ferm

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English[edit]

Alternative forms[edit]

Etymology[edit]

See farm.

Pronunciation[edit]

Noun[edit]

ferm (countable and uncountable, plural ferms)

  1. (obsolete) rent for a farm
    He let his land to ferm.
  2. (obsolete) a farm
  3. (obsolete) an abode or place of residence

Part or all of this entry has been imported from the 1913 edition of Webster’s Dictionary, which is now free of copyright and hence in the public domain. The imported definitions may be significantly out of date, and any more recent senses may be completely missing.
(See the entry for ferm in
Webster’s Revised Unabridged Dictionary, G. & C. Merriam, 1913.)

Anagrams[edit]


Catalan[edit]

Etymology[edit]

From Old Occitan ferm, from Latin firmus.

Adjective[edit]

ferm (feminine ferma, masculine plural ferms, feminine plural fermes)

  1. firm (steadfast, secure)
    Synonym: fix
  2. firm (fixed in opinion)
    Synonym: fix
  3. firm (solid, rigid)

Derived terms[edit]

Noun[edit]

ferm m (plural ferms)

  1. pavement (US), road surface (UK) (paved exterior surface)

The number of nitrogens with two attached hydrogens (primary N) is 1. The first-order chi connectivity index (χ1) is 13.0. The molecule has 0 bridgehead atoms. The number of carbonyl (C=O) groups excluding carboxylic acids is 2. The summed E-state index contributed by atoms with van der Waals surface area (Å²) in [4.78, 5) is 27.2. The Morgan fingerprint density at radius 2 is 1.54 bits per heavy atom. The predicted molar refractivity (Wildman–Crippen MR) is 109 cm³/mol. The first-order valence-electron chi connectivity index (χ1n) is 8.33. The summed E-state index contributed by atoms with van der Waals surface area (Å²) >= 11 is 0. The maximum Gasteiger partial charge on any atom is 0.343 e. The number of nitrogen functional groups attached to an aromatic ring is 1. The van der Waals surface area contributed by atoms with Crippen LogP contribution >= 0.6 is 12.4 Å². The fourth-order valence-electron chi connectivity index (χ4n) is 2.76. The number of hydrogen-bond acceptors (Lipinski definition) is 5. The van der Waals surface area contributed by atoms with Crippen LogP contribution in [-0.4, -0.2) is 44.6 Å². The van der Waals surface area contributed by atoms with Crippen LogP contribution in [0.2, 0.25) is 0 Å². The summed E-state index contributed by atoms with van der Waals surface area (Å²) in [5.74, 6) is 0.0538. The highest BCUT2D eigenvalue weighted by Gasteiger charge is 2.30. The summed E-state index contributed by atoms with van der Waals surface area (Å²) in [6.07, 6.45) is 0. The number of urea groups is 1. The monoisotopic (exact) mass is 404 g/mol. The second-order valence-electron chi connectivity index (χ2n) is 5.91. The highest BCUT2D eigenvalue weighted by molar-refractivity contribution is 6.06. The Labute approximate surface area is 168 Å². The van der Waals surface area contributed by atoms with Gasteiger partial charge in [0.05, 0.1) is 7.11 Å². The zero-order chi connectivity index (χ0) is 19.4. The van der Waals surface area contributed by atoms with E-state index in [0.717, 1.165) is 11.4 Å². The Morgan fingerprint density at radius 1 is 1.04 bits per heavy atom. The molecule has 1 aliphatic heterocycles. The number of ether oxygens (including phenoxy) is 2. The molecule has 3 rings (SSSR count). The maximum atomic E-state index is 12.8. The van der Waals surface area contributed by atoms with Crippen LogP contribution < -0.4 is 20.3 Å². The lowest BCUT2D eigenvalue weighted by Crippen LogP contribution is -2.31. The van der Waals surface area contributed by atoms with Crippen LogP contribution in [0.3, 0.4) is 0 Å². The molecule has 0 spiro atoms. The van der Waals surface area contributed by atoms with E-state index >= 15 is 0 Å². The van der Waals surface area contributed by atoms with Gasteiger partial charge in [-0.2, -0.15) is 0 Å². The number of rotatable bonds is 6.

Further reading[edit]


Middle English[edit]

Etymology 1[edit]

Noun[edit]

ferm

  1. (Late Middle English) Alternative form of ferme (lease)

Etymology 2[edit]

Adjective[edit]

ferm

  1. Alternative form of ferme (firm)

Old French[edit]

Alternative forms[edit]

  • furm (Tristan, Thomas d'Angleterre)

Etymology[edit]

From Latin firmus.

Adjective[edit]

ferm m (oblique and nominative feminine singular ferme)

  1. firm

Declension[edit]

Related terms[edit]

Descendants[edit]

  • Middle French: ferme

Polish[edit]

Etymology[edit]

New Latin, from Fermi +‎ -ium; named for Enrico Fermi.

Pronunciation[edit]

  • IPA(key): /fɛrm/
  • (file)

Noun[edit]

Chemical element
Fm
Previous: einstein (Es)
Next: mendelew (Md)

ferm m inan

  1. fermium

Declension[edit]


Romanian[edit]

Etymology[edit]

From French ferme.

Adjective[edit]

ferm m or n (feminine singular fermă, masculine plural fermi, feminine and neuter plural ferme)

  1. firm

Declension[edit]


Scots[edit]

Etymology[edit]

From Middle English ferme, from Anglo-Norman and Old French ferme, from Medieval Latin firma, from Old English fearm (sustenance, food, supplies).

Pronunciation[edit]

Noun[edit]

ferm (plural ferms)

  1. a farm

Derived terms[edit]

References[edit]